The National party will launch its own secret internal investigation into who leaked Simon Bridges travel expenses.
On Friday, Speaker Trevor Mallard ditched his inquiry, telling National it was an internal matter for them to sort out.
Even though most signs point to the leaker being a National MP, Mr Bridges still isn't convinced.
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"I will do my best and the National Party is united in doing its best to get to the bottom of who the leaker is," he says.
A parliamentary inquiry was called off after a text message from the leaker was made public.
The text - which was sent days earlier to Mr Bridges, Mr Mallard and Newshub - asked for the inquiry to be abandoned, citing ongoing mental health issues.
The leaker's text provided three specific details of closed-door National Party caucus meetings, with the author saying "I am in your caucus" and "I can prove this".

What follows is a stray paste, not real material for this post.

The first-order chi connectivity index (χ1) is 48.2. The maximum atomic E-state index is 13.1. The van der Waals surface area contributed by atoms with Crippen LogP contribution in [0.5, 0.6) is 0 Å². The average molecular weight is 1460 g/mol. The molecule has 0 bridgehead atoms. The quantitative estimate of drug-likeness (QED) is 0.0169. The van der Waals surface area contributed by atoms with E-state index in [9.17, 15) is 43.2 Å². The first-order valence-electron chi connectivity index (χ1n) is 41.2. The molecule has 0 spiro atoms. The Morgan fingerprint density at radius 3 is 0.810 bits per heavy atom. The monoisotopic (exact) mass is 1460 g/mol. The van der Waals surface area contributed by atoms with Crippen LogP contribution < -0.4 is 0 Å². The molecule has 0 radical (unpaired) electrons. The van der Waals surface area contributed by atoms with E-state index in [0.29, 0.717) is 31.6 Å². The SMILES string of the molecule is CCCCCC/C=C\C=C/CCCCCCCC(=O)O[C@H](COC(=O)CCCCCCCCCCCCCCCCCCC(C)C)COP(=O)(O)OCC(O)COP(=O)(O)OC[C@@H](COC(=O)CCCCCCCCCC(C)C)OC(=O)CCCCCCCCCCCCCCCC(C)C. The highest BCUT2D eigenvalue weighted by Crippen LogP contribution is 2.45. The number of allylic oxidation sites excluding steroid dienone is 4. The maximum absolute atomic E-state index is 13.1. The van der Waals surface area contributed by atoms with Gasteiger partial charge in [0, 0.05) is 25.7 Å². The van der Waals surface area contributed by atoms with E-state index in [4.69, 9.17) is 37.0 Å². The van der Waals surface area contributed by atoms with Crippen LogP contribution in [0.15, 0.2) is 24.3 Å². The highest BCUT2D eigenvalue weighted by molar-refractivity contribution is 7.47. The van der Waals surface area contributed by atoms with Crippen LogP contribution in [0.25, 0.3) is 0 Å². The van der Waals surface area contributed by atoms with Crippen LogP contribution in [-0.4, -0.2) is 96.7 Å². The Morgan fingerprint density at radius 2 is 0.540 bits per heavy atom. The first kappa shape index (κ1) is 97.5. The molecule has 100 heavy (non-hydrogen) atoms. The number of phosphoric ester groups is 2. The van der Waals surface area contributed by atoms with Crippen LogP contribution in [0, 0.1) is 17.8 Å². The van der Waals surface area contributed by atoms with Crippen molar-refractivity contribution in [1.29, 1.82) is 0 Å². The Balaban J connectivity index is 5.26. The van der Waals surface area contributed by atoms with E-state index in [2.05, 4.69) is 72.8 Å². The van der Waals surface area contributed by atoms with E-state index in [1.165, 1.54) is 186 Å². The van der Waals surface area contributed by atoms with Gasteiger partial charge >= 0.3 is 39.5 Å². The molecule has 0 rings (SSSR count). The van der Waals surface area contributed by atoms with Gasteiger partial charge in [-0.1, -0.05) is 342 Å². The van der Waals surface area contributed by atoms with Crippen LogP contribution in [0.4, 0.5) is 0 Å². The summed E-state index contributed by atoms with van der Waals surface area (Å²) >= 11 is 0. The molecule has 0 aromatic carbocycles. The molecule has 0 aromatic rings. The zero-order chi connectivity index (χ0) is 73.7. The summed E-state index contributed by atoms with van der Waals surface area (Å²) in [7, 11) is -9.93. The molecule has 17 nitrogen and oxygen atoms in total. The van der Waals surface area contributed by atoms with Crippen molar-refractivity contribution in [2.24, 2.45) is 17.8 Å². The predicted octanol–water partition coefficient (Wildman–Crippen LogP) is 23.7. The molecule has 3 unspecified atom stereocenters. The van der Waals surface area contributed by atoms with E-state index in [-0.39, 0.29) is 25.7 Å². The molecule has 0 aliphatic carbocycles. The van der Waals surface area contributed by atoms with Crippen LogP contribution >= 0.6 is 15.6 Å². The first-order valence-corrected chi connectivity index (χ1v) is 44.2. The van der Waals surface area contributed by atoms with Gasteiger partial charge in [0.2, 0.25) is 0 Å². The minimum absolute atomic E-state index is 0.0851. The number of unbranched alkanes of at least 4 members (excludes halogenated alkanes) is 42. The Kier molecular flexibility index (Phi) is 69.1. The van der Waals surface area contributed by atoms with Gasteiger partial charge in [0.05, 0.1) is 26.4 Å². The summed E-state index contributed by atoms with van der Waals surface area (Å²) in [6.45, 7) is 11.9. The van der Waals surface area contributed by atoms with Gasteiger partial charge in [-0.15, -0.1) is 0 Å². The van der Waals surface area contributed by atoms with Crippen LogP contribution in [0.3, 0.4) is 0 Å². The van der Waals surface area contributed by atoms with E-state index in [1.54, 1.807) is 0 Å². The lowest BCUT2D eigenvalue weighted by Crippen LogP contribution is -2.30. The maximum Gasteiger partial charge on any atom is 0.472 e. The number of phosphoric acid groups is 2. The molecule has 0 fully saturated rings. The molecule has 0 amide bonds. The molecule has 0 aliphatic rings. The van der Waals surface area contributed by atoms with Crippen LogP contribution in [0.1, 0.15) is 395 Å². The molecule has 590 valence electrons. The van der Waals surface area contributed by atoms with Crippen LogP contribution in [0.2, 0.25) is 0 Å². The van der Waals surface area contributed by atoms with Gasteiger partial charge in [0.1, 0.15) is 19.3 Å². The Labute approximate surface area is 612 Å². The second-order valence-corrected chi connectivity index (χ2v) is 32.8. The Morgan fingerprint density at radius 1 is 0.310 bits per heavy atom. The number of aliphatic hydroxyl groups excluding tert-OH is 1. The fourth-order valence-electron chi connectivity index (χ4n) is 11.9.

Yet Mr Bridges remains stuck on the idea the leaker came from outside his party.
"It may not be a National MP or a National Party staffer," he says.
He wouldn't expand on how his internal investigation would work - possibly because National hasn't yet figured it out.
He left it to Gerry Brownlee to send out a statement, saying: "We only found out on Friday that the Speaker was calling off the inquiry.
"We are now working through the aspects of our own...including funding and terms of reference. These will not be made public."
There was no hint in the statement whether the outcome of National's internal investigation will be made public. Because it's now internal, even if the party does find the person responsible, it may choose to keep it a secret.
The New Zealand public may never find out the identity of the leaker - unless someone was to leak that too.